Nebraska Lawmakers Vote To Change Keystone Pipeline's Route

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Anti-pipeline activists protested the Keystone XL project at the White House this month

It’s been a good week for environmental advocates.
A day after the Delaware River Basin Commission postponed a vote on new hydraulic fracturing regulations, Nebraska lawmakers approved a bill rerouting the controversial Keystone XL pipeline away from environmentally sensitive portions of the state.
The Keystone pipeline and fracking in the Delaware River Basin have been two of the most high-profile environmental issues this year. In Nebraska, the debate over the pipeline’s route centered around familiar issues: opponents worried about the possible pollution of a valuable water source, while proponents argued it was physically impossible for oil to breach the state’s Ogallala Aquifer.
The legislation comes about a week after the Obama Administration delayed final federal approval on the pipeline until after next year’s elections.
The Lincoln Journal Star has more details on the two bills:

A special legislative session that began with tumult and trepidation ended on a comparatively tranquil note Tuesday as Nebraska lawmakers approved two oil pipeline bills in response to TransCanada’s proposed Keystone XL project.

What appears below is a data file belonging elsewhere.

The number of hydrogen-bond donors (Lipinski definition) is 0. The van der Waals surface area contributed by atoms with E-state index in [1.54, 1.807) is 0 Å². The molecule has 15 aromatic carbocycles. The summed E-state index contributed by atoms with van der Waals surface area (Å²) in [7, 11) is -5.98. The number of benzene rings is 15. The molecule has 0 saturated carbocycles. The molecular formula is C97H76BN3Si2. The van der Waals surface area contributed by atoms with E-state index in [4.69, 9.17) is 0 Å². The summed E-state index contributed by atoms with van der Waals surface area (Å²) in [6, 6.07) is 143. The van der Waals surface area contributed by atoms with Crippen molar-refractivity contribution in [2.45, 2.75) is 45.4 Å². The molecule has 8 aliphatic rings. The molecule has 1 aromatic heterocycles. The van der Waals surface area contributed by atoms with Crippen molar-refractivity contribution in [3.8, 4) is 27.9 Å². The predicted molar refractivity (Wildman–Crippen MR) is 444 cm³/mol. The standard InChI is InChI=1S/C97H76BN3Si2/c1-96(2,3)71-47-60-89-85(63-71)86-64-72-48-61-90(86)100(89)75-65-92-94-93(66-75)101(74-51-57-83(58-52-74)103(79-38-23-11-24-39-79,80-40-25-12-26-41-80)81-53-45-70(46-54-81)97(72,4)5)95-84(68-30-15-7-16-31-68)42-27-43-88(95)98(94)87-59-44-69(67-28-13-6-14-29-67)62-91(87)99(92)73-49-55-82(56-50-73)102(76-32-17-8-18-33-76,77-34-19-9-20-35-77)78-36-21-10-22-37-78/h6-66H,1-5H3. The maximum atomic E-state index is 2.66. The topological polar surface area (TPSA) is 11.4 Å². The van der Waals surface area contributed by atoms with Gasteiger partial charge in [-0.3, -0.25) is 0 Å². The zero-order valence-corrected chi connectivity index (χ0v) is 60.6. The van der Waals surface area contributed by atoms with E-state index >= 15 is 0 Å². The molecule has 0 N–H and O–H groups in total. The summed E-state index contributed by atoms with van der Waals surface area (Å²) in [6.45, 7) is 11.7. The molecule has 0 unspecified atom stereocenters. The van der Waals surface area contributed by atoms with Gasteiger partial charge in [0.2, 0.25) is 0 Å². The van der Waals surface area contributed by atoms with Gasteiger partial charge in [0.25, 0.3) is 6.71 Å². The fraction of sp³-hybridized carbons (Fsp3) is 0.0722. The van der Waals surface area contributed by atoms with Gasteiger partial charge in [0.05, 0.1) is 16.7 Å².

Lawmakers passed the Major Oil Pipeline Siting Act (LB1), by Sen. Annette Dubas of Fullerton, which will give authority for siting future oil pipelines to the Nebraska Public Service Commission, which oversees telecommunications, mass transit and utilities.
They also passed a bill (LB4) by Sen. Chris Langemeier of Schuyler as part of a deal struck by Speaker Mike Flood of Norfolk with TransCanada to route the Keystone XL away from Nebraska’s environmentally fragile Sandhills.
The $7 billion, 1,700-mile Keystone XL will run from the oil sands of Alberta to refineries along the U.S. Gulf Coast. The project was met by fierce resistance from landowners and advocacy groups worried about the effects of an oil spill in the Sandhills region, where water tables — including those of the massive Ogallala Aquifer — are particularly high in many places.